The 150-page Eurisles publication Off the coast of Europe, commissioned by CPMR, was published in 2002. It emphasized that although islands are considerably diverse they have common social, economic and environmental challenges. These represent various structural constraints that result in multiple consequences, such as:
(1) A below average GDP per capita and higher cost of living due to insularity;
(2) Small size of markets and weaker competition result in lower wages and reflect the lower living standards present on islands;
(3) The exceptional environment of islands is often threatened by the seasonality of the tourism industry and the vulnerability to climatic and seismic events, apart from their being more exposed to environmental disasters.
These vulnerabilities are compounded by other difficulties such as the fragmentation of territories due to poor accessibility.
The study also entered into the effectiveness, or otherwise, of EU polices in respect of islands and the impact of certain policies on European islands. EU state and regional aid and agricultural and fisheries aid did (and do) not always favour islands because island dimensions are not always taken into consideration when it comes to planning or designing polices.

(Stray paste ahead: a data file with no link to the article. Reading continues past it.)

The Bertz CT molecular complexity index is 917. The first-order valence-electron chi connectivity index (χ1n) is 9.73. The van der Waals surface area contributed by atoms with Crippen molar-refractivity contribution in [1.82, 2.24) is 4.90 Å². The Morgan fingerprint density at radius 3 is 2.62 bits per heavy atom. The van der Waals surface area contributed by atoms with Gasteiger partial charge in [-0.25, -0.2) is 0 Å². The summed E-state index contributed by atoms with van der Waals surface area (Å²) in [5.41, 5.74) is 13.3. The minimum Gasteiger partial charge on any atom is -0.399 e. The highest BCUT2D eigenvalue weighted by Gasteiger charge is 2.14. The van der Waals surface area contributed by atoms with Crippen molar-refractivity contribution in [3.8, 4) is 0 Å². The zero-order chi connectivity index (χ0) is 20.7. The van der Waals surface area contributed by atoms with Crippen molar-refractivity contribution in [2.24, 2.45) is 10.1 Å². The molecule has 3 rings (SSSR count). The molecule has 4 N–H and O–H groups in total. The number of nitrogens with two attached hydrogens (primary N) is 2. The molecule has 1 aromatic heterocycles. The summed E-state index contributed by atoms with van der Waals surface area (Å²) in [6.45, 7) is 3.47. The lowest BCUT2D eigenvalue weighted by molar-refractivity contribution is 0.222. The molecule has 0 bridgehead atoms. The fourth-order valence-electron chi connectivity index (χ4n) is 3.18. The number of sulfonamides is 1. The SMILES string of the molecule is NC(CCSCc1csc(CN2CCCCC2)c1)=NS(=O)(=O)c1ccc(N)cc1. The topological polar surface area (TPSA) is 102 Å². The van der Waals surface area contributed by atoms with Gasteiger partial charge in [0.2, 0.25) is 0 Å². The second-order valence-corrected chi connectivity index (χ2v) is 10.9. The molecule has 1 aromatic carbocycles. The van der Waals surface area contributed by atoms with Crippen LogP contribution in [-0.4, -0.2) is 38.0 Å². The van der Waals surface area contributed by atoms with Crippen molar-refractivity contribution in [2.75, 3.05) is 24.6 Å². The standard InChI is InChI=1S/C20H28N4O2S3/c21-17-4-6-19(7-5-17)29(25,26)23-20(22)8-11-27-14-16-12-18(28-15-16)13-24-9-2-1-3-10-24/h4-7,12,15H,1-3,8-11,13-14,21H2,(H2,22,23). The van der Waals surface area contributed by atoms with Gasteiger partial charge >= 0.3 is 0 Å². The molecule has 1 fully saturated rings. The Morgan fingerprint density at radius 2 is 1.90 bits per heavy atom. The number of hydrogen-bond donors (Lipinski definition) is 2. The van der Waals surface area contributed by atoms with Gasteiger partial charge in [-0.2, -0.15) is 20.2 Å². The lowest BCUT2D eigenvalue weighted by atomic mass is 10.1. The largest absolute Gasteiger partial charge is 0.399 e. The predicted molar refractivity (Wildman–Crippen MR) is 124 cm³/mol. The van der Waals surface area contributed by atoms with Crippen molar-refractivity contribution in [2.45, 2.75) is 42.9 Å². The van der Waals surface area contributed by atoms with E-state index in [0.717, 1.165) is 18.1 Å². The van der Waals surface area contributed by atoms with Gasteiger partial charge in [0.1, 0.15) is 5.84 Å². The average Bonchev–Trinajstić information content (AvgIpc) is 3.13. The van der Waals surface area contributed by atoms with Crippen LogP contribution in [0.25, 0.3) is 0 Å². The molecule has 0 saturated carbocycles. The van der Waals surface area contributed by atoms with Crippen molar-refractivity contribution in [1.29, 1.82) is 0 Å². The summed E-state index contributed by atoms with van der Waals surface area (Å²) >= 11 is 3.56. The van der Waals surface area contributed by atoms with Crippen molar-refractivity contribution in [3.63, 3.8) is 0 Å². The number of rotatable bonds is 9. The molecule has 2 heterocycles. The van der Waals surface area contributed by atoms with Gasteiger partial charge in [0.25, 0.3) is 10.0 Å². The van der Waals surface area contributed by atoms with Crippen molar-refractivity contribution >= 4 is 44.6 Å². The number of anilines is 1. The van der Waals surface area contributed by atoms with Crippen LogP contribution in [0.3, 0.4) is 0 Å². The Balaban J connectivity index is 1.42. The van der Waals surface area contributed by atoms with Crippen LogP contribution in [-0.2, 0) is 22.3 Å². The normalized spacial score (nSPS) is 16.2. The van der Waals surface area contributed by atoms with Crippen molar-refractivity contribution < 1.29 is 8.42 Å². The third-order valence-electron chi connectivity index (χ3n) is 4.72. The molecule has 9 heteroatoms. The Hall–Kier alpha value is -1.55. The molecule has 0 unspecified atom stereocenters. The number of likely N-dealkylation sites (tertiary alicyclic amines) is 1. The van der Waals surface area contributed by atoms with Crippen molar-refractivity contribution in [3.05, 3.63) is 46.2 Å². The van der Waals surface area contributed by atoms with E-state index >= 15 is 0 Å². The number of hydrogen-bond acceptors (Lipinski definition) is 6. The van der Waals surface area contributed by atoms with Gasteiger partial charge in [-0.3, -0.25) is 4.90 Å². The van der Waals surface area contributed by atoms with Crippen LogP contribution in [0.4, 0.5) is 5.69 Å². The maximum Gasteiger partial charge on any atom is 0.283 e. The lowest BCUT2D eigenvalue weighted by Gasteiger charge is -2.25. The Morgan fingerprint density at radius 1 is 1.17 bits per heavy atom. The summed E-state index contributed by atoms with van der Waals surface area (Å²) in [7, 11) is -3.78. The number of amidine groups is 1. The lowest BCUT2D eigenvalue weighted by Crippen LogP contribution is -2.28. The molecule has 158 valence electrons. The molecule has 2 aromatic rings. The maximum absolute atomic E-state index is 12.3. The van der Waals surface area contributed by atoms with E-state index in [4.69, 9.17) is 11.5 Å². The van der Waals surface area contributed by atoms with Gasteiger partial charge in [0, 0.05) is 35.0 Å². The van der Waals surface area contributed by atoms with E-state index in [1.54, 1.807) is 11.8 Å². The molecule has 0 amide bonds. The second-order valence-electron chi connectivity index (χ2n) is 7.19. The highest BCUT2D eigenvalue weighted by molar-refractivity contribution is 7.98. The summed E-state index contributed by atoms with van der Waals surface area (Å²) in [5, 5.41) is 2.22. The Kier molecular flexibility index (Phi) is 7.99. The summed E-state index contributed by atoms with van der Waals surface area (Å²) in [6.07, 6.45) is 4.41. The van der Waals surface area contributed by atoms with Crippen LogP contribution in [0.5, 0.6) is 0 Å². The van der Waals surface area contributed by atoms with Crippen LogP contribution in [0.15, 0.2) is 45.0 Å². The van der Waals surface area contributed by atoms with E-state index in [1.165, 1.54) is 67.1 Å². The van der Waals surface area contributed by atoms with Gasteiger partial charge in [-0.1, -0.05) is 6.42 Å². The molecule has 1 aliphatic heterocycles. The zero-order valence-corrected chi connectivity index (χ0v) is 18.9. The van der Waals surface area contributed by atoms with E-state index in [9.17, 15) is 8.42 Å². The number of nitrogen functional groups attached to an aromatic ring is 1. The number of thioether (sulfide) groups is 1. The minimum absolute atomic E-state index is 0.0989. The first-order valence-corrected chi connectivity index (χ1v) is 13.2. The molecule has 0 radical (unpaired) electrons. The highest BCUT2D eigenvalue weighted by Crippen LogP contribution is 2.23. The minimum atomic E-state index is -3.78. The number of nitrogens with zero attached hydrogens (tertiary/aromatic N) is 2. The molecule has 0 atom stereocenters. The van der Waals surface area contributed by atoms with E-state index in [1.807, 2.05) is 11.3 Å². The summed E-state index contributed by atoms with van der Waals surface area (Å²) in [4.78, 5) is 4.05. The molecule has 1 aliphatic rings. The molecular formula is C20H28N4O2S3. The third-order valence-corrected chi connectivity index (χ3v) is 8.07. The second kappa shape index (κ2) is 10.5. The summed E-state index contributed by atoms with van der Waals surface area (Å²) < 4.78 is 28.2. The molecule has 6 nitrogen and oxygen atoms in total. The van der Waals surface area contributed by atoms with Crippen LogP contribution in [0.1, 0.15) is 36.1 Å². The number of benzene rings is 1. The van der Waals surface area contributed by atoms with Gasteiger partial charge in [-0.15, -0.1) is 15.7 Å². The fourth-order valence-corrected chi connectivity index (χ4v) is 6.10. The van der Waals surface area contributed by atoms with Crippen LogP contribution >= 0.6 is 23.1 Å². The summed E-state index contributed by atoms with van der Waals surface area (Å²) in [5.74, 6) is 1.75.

The study proposed a new deal between the EU and its islands, also in the light of the then enlargement of the EU to the ten new member states. It also mentioned the need to use appropriate indicators to help monitor policies and insisted on the necessity to regard islands as a distinct space in EU statistics and in the EU policies drawn upon them.
It is said to exist in a French version too, but I haven’t fount it (yet).